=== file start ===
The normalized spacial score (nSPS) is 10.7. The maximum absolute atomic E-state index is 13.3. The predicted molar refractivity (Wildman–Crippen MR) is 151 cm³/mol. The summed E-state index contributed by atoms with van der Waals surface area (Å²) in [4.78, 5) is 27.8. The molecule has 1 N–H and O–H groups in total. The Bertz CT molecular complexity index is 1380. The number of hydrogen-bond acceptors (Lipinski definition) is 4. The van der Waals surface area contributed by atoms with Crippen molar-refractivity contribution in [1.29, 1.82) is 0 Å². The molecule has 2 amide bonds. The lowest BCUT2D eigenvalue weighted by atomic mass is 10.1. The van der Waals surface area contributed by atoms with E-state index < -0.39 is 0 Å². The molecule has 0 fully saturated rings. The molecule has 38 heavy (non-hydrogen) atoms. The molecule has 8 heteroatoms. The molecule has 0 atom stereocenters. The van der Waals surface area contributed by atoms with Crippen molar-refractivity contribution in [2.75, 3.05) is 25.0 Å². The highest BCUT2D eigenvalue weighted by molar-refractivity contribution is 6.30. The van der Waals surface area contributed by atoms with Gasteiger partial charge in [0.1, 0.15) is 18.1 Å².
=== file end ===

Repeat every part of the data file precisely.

The normalized spacial score (nSPS) is 10.7. The maximum absolute atomic E-state index is 13.3. The predicted molar refractivity (Wildman–Crippen MR) is 151 cm³/mol. The summed E-state index contributed by atoms with van der Waals surface area (Å²) in [4.78, 5) is 27.8. The molecule has 1 N–H and O–H groups in total. The Bertz CT molecular complexity index is 1380. The number of hydrogen-bond acceptors (Lipinski definition) is 4. The van der Waals surface area contributed by atoms with Crippen molar-refractivity contribution in [1.29, 1.82) is 0 Å². The molecule has 2 amide bonds. The lowest BCUT2D eigenvalue weighted by atomic mass is 10.1. The van der Waals surface area contributed by atoms with E-state index < -0.39 is 0 Å². The molecule has 0 fully saturated rings. The molecule has 38 heavy (non-hydrogen) atoms. The molecule has 8 heteroatoms. The molecule has 0 atom stereocenters. The van der Waals surface area contributed by atoms with Crippen molar-refractivity contribution in [2.75, 3.05) is 25.0 Å². The highest BCUT2D eigenvalue weighted by molar-refractivity contribution is 6.30. The van der Waals surface area contributed by atoms with Gasteiger partial charge in [0.1, 0.15) is 18.1 Å².